- WeWork informed tenants Monday morning that it was removing thousands of telephone kiosks from offices because of "potentially elevated levels of formaldehyde."
- But leaked emails obtained by Business Insider show that tenants complained of harmful chemicals in the phone booths as early as August.
- A tenant contacted a WeWork community manager in August to report that people suffered from eye irritation, weakness and nausea after using phone kiosks.
- WeWork tenants said the company did not tell them. to avoid phone booths until October.
- WeWork declined to comment on this story.
- Visit the Business Insiders homepage for more stories.
Many tenants of WeWork were surprised Monday morning by the company's announcement that it would remove thousands of telephone kiosks from their offices across the United States and Canada because of "elevated levels of formaldehyde."
But for others, the announcement was overdue. That's because some tenants notified WeWork of the presence of harmful chemicals in the office's phone booths as early as August, according to emails from Business Insider.
Xen Eldridge, tenant of WeWork & # 39; s 3rd Avenue Avenue in Seattle, first sent an email to a WeWork community manager Aug. 29 to report that he and his colleagues experienced side effects after spending time in office telephone booths.
"Many of my colleagues have reported that using the phone booths for longer than 20 minutes causes their eyes to flutter, feel faint and / or nauseous. Some of us with more sensitive eyes notice this even faster. This disappears more or less immediately after leaving the phone booth, or when the door is left open, "Eldridge wrote to the community manager.
Eldridge emails in August appear to describe the symptoms of exposure to formaldehyde, a toxic chemical used in construction and home products that can cause eye, nose and throat irritation, according to EPA.
WeWork quickly acknowledged Eldridge & # 39; s complaint. Emails seen by Business Insider show that a community manager responded to Eldridge the same day, saying that the company consulted the facilities team to resolve the issue. At that time, one of Eldridge & # 39; s colleagues followed up with the same community manager to add that they too had experienced the same side effects from using a telephone booth that others had in the office.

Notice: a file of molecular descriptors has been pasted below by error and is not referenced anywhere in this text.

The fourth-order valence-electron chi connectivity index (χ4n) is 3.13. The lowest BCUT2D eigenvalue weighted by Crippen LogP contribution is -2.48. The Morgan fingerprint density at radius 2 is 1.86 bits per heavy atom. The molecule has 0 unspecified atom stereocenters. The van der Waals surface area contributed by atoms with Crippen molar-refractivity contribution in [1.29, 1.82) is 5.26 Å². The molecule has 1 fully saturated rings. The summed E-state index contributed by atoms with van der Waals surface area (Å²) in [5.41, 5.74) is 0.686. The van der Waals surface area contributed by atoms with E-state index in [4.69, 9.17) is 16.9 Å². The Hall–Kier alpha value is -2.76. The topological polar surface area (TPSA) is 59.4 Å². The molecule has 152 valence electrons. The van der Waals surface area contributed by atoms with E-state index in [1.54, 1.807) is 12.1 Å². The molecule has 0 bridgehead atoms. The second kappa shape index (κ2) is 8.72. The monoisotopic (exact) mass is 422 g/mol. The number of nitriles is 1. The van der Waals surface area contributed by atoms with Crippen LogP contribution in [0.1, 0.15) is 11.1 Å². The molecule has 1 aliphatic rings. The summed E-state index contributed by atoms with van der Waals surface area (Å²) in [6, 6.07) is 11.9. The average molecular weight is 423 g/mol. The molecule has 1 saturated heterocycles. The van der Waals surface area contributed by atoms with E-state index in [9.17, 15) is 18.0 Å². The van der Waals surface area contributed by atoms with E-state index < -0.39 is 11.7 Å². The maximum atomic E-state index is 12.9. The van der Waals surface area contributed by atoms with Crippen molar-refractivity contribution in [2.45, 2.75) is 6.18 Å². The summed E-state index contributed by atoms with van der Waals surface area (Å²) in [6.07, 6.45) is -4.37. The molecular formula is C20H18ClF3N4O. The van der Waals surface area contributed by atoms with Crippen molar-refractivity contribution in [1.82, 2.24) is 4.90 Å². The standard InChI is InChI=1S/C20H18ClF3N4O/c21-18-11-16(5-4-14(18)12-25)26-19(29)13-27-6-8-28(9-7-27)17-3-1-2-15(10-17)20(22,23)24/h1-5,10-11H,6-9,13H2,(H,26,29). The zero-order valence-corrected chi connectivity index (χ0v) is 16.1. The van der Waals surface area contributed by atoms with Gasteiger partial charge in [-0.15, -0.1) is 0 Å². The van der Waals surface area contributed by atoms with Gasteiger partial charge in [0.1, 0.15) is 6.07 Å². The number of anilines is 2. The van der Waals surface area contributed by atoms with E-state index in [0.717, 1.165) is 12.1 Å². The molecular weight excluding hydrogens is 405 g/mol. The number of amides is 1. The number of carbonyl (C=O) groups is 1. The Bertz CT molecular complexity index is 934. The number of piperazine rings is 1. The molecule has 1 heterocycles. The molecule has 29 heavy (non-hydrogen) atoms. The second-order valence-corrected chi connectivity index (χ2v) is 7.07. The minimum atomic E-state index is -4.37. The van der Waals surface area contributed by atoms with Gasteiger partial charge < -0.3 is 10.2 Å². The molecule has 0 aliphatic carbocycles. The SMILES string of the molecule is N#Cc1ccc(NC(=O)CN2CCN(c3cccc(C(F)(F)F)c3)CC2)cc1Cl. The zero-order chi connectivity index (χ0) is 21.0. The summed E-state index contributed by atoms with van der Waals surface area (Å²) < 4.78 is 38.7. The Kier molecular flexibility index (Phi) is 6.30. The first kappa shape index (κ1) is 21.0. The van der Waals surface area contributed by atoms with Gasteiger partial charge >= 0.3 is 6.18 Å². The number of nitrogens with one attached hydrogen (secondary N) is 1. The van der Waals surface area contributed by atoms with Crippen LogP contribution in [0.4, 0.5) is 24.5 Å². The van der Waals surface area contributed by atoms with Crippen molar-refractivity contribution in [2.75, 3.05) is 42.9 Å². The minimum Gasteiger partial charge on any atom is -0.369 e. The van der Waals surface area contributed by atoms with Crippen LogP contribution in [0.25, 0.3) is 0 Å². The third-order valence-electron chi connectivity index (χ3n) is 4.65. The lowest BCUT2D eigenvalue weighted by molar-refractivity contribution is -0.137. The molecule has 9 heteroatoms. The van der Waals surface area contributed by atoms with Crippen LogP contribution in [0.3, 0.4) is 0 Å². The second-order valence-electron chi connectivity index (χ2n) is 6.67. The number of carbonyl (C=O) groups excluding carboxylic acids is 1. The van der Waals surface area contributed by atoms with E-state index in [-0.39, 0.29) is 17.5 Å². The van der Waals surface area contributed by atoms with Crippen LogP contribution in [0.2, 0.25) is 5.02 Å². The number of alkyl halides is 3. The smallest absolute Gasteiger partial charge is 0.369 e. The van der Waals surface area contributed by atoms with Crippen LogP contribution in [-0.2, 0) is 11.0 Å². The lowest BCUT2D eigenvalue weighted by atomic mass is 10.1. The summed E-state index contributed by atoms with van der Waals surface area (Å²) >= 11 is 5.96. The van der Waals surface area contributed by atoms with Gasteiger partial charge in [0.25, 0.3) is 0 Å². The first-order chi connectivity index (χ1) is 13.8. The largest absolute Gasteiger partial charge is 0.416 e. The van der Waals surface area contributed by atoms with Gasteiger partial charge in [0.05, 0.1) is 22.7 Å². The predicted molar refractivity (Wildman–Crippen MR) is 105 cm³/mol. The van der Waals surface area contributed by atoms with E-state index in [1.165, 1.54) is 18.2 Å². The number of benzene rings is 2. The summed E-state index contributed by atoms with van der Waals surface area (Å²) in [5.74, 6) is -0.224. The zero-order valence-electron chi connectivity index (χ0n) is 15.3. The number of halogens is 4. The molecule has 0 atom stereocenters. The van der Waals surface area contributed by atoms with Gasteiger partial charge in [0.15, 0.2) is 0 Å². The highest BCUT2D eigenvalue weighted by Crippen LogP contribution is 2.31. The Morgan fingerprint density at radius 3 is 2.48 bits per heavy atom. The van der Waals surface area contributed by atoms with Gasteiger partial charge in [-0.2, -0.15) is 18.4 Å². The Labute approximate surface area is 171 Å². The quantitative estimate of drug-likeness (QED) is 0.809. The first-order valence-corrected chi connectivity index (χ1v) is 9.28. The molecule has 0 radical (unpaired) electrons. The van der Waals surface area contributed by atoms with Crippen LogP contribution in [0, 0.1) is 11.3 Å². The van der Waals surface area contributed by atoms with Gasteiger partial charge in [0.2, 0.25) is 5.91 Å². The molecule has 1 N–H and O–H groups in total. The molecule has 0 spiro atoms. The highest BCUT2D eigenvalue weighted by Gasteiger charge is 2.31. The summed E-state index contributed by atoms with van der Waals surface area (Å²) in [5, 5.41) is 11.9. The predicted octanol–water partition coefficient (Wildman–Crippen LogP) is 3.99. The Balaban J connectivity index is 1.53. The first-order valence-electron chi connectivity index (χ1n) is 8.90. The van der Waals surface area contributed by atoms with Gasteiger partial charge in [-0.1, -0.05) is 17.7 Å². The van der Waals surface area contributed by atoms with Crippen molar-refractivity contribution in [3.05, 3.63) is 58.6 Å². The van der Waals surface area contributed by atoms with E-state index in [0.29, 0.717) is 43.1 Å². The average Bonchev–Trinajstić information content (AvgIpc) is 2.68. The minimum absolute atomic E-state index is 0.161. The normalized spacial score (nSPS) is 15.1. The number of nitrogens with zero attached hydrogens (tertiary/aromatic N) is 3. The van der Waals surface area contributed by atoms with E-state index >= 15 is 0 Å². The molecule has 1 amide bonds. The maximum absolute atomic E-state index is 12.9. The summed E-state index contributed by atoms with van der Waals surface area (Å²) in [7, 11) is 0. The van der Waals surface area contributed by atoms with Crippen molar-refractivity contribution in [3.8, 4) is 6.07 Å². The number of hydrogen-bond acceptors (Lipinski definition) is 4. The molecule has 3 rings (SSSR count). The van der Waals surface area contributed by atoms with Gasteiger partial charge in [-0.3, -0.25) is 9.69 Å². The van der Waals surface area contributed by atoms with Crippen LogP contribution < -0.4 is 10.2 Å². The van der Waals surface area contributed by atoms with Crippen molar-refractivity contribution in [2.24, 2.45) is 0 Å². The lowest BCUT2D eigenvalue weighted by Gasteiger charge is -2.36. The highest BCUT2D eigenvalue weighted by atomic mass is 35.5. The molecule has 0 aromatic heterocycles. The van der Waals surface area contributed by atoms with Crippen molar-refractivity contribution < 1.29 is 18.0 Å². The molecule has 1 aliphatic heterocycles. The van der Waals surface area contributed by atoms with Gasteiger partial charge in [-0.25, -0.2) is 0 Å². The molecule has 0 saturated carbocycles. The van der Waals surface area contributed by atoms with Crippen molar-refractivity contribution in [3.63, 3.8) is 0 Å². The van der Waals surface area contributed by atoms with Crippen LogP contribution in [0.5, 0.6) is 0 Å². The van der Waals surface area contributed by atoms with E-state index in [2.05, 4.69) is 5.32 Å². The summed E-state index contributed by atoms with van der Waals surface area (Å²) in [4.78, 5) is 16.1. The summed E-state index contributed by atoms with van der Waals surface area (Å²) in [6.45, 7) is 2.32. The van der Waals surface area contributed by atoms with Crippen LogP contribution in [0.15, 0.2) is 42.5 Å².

However, according to Eldridge, no visible measures were taken by WeWork until October 11, when WeWork employees showed up at the office to instruct tenants not to use telephone booths. At that time, the signs were placed in telephone booths where they said "CAUTION: DO NOT USE."
These signs were replaced with an updated sign Monday, Eldridge said, which included a more specific warning about formaldehyde: "DANGER: FORMALDEHYD MAY May cause cancer, cause skin, eyes and respiratory irritation."
In addition to Eldridge, Business Insider spoke with another tenant of Seattle WeWork who wanted to remain anonymous to talk openly. This tenant confirmed Eldridge's telling of incidents and described having experienced eye irritation first hand after using phone kiosks that began in July.
A spokesman for WeWork declined to comment. Earlier on Monday, a spokesperson said that formaldehyde was caused by the distributor of the telephone kiosks, and that WeWork had taken steps to remove telephone kiosks after tests for formaldehyde came back positive last week.
Do you work at WeWork and have a story to share? Contact this reporter at aholmes@BusinessInsider.com.